Tuesday, March 29, 2011

The Joint Commission (finally) Accredits Hospital Based Palliative Care Programs

In what has been an on-again off-again story of 5+ years that was beginning to seem like an unattainable holy grail, the Joint Commission has finally issued a press release stating in Fall 2011 they will be recognizing hospitals with exceptional palliative care programs with an emphasis on:
  • A formal, organized palliative care program led by an interdisciplinary team whose members possess the requisite expertise in palliative care,
  • Leadership endorsement and support of the program’s goals for providing care, treatment and services,
  • A special focus on patient and family engagement,
  • Processes which support the coordination of care and communication among all care settings and providers, and
  • The use of evidence-based national guidelines or expert consensus to guide patient care.
This is really important for many reasons.  Many hospitals may claim to have palliative care teams but the members of the team, internal support and integration into hospital culture can vary widely as many who have worked with palliative care programs have seen.  No doubt we have seen large increase in the percentage of hospitals with palliative care with support from organizations like the Center to Advance Palliative Care, but The Joint Commission is the 600lb gorilla and more importantly is a non-palliative care organization to help support quality palliative care programs.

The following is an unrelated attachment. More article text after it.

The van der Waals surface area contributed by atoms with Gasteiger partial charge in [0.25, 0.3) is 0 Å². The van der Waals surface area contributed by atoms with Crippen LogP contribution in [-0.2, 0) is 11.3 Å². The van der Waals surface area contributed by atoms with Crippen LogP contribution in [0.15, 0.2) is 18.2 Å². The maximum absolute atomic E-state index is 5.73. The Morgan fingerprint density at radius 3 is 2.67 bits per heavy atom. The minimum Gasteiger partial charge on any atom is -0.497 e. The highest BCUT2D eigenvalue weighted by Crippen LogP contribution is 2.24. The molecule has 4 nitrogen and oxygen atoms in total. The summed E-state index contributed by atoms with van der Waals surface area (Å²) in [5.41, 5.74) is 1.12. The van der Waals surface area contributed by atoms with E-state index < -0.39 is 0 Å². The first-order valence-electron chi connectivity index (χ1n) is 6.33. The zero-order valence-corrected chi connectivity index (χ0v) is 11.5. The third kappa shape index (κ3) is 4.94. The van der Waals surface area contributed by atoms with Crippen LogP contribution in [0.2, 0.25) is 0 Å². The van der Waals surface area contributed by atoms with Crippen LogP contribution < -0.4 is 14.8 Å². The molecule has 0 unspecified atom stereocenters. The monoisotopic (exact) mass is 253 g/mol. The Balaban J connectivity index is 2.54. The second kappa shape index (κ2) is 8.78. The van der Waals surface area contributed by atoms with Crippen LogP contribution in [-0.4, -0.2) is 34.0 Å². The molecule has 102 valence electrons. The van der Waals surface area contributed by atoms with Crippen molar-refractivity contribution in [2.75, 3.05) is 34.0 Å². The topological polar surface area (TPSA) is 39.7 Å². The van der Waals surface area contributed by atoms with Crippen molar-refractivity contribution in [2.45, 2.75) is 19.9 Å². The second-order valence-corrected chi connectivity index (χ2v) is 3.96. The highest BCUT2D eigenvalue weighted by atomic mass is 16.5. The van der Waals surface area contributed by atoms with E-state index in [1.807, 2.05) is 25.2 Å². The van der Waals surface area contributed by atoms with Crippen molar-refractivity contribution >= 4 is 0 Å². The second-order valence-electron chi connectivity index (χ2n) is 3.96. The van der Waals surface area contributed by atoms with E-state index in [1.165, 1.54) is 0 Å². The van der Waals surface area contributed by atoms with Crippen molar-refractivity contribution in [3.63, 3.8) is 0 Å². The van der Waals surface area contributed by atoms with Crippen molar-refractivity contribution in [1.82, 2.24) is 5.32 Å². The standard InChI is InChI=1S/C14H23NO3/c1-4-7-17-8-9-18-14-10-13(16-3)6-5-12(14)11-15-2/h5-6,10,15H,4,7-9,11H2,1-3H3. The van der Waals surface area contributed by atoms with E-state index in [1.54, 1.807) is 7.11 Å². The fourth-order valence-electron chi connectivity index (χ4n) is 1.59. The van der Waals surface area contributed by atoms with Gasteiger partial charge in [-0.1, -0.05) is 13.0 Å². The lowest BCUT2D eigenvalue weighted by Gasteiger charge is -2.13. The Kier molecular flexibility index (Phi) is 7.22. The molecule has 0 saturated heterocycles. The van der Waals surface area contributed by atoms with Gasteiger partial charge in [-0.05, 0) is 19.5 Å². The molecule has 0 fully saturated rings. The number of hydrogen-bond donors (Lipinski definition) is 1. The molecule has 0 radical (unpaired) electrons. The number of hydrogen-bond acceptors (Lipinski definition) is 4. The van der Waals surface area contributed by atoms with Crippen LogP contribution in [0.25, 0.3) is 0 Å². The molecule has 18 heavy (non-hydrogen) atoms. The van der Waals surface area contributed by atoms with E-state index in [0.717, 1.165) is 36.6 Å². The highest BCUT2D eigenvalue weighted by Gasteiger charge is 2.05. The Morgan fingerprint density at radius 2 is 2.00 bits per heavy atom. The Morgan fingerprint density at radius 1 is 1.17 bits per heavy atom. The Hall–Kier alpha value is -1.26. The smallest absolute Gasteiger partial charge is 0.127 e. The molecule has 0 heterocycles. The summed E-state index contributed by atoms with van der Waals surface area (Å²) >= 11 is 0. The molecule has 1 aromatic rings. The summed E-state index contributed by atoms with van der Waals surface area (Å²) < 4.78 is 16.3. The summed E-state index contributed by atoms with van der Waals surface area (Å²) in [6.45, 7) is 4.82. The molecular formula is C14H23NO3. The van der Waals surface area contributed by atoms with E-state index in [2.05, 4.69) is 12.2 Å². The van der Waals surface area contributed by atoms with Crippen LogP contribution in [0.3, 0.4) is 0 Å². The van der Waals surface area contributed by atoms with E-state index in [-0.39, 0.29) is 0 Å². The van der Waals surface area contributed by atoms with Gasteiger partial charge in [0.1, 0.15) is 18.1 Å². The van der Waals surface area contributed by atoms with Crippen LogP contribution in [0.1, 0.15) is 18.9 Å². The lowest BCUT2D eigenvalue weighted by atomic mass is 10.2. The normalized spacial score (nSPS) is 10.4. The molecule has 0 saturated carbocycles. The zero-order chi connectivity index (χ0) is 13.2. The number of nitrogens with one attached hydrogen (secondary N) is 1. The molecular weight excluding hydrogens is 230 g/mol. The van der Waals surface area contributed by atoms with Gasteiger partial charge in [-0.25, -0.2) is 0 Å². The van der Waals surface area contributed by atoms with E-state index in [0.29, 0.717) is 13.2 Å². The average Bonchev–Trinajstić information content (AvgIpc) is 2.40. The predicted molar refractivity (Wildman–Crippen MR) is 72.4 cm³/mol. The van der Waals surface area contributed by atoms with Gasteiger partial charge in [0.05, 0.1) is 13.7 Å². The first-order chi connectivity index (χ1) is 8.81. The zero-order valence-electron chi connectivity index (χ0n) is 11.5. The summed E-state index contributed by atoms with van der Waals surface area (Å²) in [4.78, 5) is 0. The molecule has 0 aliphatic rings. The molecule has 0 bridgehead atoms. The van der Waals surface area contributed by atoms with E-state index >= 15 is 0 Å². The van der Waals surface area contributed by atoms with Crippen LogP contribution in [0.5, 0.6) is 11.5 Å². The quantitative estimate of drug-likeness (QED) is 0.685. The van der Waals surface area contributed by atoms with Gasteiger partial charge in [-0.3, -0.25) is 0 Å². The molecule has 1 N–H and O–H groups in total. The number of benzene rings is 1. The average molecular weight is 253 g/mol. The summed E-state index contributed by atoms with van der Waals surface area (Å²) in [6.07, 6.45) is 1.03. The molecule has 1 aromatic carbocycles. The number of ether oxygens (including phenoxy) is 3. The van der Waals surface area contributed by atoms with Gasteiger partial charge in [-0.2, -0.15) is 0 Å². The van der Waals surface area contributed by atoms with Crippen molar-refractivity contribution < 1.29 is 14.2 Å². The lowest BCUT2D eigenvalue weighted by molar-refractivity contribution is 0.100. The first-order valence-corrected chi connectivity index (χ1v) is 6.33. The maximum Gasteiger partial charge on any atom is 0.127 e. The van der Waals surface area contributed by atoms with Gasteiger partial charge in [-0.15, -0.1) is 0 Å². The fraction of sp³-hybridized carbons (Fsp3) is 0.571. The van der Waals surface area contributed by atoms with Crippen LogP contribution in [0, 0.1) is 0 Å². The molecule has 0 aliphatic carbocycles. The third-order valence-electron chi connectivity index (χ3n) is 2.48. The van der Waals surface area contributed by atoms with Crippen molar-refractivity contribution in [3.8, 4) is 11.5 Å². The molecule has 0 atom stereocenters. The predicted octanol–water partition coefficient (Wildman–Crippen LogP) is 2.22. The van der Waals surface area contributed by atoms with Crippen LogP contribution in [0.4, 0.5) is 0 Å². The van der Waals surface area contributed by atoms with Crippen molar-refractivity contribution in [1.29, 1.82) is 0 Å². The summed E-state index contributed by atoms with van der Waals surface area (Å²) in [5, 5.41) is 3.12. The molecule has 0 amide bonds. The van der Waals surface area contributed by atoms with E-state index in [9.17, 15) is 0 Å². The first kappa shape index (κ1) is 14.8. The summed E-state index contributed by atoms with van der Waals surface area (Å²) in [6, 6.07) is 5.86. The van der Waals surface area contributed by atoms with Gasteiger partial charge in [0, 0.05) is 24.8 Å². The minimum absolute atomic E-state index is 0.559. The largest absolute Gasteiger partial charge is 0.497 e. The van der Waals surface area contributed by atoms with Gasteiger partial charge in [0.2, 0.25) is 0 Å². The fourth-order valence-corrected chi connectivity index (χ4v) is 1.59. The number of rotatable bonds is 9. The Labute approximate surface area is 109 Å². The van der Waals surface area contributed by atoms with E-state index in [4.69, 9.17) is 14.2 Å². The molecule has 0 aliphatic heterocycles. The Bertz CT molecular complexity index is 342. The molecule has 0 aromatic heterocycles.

I do like the emphasis on the whole hospital program and not just the team. This may set some higher standards than all teams will be able to accomplish, but then I think that makes all of us strive to do better.  Or we can be like Lake Wobegon where everyone is above average.  I just wonder what percentage of teams will be able to achieve this certification for the hospital as a whole.  This cutoff point will be interesting to watch.

When The Joint Commission comes to your hospital, your palliative care team can get excited because now you may be the people that help the hospital achieve more recognition.  The suits in the C-Suite might find a new interest in what your program is doing and hopefully (fingers crossed) you might get the resources and staffing to achieve it!

One slight irony is the Advanced Certification for Palliative Care is housed in The Joint Commissions "Disease-Specific Programs."  Palliative care is about people, I guess we have to keep on educating.

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